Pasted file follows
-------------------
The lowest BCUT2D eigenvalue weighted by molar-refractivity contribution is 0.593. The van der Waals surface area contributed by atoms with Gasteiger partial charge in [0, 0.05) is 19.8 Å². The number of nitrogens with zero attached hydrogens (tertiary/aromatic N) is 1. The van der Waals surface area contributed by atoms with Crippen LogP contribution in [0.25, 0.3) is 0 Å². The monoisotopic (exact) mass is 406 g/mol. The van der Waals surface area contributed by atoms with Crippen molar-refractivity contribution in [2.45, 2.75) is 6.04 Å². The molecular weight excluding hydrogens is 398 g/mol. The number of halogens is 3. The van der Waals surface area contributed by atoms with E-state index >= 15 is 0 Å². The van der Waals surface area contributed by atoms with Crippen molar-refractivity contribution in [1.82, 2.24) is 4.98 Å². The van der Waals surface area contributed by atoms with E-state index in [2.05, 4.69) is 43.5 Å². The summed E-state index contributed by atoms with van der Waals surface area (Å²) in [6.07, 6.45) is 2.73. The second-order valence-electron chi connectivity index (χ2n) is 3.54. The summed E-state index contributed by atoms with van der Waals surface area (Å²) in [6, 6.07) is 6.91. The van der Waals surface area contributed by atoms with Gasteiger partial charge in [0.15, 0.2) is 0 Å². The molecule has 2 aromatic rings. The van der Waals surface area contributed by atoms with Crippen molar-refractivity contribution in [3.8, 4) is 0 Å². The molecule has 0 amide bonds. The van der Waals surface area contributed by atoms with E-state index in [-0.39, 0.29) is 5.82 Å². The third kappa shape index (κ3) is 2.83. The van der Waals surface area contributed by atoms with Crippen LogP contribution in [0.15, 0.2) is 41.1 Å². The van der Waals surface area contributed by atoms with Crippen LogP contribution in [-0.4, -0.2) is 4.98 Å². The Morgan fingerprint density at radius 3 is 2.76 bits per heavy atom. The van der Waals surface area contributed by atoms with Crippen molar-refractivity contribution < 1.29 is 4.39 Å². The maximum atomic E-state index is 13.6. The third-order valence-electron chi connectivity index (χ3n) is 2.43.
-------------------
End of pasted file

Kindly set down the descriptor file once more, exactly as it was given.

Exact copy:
The lowest BCUT2D eigenvalue weighted by molar-refractivity contribution is 0.593. The van der Waals surface area contributed by atoms with Gasteiger partial charge in [0, 0.05) is 19.8 Å². The number of nitrogens with zero attached hydrogens (tertiary/aromatic N) is 1. The van der Waals surface area contributed by atoms with Crippen LogP contribution in [0.25, 0.3) is 0 Å². The monoisotopic (exact) mass is 406 g/mol. The van der Waals surface area contributed by atoms with Crippen molar-refractivity contribution in [2.45, 2.75) is 6.04 Å². The molecular weight excluding hydrogens is 398 g/mol. The number of halogens is 3. The van der Waals surface area contributed by atoms with E-state index >= 15 is 0 Å². The van der Waals surface area contributed by atoms with Crippen molar-refractivity contribution in [1.82, 2.24) is 4.98 Å². The van der Waals surface area contributed by atoms with E-state index in [2.05, 4.69) is 43.5 Å². The summed E-state index contributed by atoms with van der Waals surface area (Å²) in [6.07, 6.45) is 2.73. The second-order valence-electron chi connectivity index (χ2n) is 3.54. The summed E-state index contributed by atoms with van der Waals surface area (Å²) in [6, 6.07) is 6.91. The van der Waals surface area contributed by atoms with Gasteiger partial charge in [0.15, 0.2) is 0 Å². The molecule has 2 aromatic rings. The van der Waals surface area contributed by atoms with Crippen molar-refractivity contribution in [3.8, 4) is 0 Å². The molecule has 0 amide bonds. The van der Waals surface area contributed by atoms with E-state index in [-0.39, 0.29) is 5.82 Å². The third kappa shape index (κ3) is 2.83. The van der Waals surface area contributed by atoms with Crippen LogP contribution in [0.15, 0.2) is 41.1 Å². The van der Waals surface area contributed by atoms with Crippen LogP contribution in [-0.4, -0.2) is 4.98 Å². The Morgan fingerprint density at radius 3 is 2.76 bits per heavy atom. The van der Waals surface area contributed by atoms with Crippen molar-refractivity contribution < 1.29 is 4.39 Å². The maximum atomic E-state index is 13.6. The third-order valence-electron chi connectivity index (χ3n) is 2.43.